NC's Rare Plants

From the mountains to the sea, North Carolina is one of the most beautiful and ecologically diverse states in the southeast. This diversity is exhibited by the over 4000 native species of plants found throughout the Tar Heel State.

Without intervention, however, North Carolina's natural world may soon suffer of plant species loss.

Plant species may be rare for many reasons:

About 75% of the endangered and threatened species in North Carolina require a regular fire regime to reproduce and thrive. An example is the Venus Flytrap. Found only in the Carolinas, this carnivorous plant thrives most when its habitat is burned approximately every 3 years. If the fire return cycle is lengthened and fires are suppressed, Venus Flytrap can be completely lost from a site.

NC Plant Conservation Program

With the passage of the Plant Protection and Conservation Act in 1979, the State of North Carolina established the NC Plant Conservation Program in the Department of Agriculture.

The Program's responsibilities include:

Since 1996, the NC Plant Conservation Program in the Department of Agriculture and Consumer Affairs has applied for NC Natural Heritage Trust Funds and Clean Water Management Trust Funds to acquire properties with State listed plant species for protection in Plant Conservation Preserves.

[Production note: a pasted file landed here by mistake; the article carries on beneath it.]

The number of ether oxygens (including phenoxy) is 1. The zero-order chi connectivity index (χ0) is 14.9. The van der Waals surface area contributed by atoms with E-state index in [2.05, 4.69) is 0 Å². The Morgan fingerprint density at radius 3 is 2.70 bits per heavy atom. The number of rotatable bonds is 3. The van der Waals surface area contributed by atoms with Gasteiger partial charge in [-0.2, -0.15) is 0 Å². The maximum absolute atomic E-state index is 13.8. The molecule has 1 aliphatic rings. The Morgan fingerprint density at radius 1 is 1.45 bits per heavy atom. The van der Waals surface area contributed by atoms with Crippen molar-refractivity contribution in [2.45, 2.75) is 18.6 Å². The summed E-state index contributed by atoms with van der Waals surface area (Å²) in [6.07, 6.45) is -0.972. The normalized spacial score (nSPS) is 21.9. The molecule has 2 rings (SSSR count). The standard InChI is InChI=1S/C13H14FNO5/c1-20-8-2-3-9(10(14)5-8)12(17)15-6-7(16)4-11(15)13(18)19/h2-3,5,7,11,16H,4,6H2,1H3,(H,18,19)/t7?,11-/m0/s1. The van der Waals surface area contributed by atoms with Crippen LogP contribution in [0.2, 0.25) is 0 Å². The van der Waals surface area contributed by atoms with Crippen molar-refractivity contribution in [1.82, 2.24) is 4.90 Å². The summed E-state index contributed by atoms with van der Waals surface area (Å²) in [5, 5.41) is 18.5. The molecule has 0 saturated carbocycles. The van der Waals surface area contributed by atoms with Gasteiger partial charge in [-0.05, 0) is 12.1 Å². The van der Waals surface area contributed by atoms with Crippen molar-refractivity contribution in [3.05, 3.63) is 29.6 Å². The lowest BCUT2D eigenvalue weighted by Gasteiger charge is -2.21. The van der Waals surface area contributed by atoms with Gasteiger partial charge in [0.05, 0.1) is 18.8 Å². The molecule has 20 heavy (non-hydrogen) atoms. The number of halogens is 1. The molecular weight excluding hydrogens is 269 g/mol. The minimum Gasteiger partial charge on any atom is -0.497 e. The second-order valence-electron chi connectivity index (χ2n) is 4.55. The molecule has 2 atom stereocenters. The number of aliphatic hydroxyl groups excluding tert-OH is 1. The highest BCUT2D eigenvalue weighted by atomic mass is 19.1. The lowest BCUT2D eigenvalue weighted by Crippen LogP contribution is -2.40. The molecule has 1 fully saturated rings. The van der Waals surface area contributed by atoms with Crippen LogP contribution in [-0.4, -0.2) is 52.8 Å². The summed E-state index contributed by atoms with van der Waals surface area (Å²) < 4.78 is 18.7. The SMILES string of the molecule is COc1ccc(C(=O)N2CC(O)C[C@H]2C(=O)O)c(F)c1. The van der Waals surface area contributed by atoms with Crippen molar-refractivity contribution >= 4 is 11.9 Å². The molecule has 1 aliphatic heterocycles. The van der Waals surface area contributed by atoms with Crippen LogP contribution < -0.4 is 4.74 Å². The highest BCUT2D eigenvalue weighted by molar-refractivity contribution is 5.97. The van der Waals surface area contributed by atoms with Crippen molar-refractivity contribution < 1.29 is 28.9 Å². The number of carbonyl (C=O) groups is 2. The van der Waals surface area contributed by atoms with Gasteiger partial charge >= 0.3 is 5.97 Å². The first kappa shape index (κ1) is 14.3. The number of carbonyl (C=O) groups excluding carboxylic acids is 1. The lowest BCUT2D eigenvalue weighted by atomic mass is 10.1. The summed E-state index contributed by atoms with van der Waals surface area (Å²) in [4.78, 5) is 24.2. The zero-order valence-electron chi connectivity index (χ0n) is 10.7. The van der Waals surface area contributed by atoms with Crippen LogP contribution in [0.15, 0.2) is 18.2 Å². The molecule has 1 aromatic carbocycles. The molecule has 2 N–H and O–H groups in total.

Currently there are 18 preserves statewide that protect 15 listed species. 
    The Mountain region has 7 preserves totaling 1778 acres.
    The Piedmont region has 6 preserves totaling 796 acres.
    The Coastal plain region has 5 preserves totaling 9259 acres. 
The NC Plant Conservation Program collaborates with owners of other sites with listed plants including NC State Parks and Natural areas, State Forests and Gamelands, NC Department of Transportation right-of-ways, military bases, utility right-of ways, local governments, local and national land trusts, and private property owners to protect and manage their sites.

To do all of this, the NC Plant Conservation Program has only one state-funded position. An additional 1.5 position is funded on a year-to-year basis by federal grants. Efforts are underway to ensure that the Program gets the additional staff it needs in order to fulfill its mandate.

The NC Plant Conservation Program staff works with several state agencies, academic institutions, and land trusts in achieving its mission through management agreements.  Many local, state, and federal employees volunteer their time and services on restoration and management efforts, along with volunteers from correctional institutions, the NC Native Plant Society, the NC Botanical Garden, school groups, local citizens and neighbors.

If you are interested in volunteering with the NC Plant Conservation Program in protecting rare plants or know or own properties available for protection, contact or or call them at 919-733-3610 x 250.


Officially organized in December 2004 by  Al Elder, Hollis Wild, and Gene Cross,
the Friends of Plant Conservation seeks to:

The Friends of Plant Conservation Foundation supports North Carolina Plant Conservation Program (NCPCP) efforts to conserve and protect North Carolina’s imperiled native plants in their habitats.

Through advocacy, education, partnerships, and fundraising and development, the Friends of Plant Conservation Foundation insures that all NC imperiled plants are protected in their natural habitats through a statewide network of conserved or preserved sites and NC citizens’ commitment to environmental stewardship.  

Visit the Friends of Plant Conservation at

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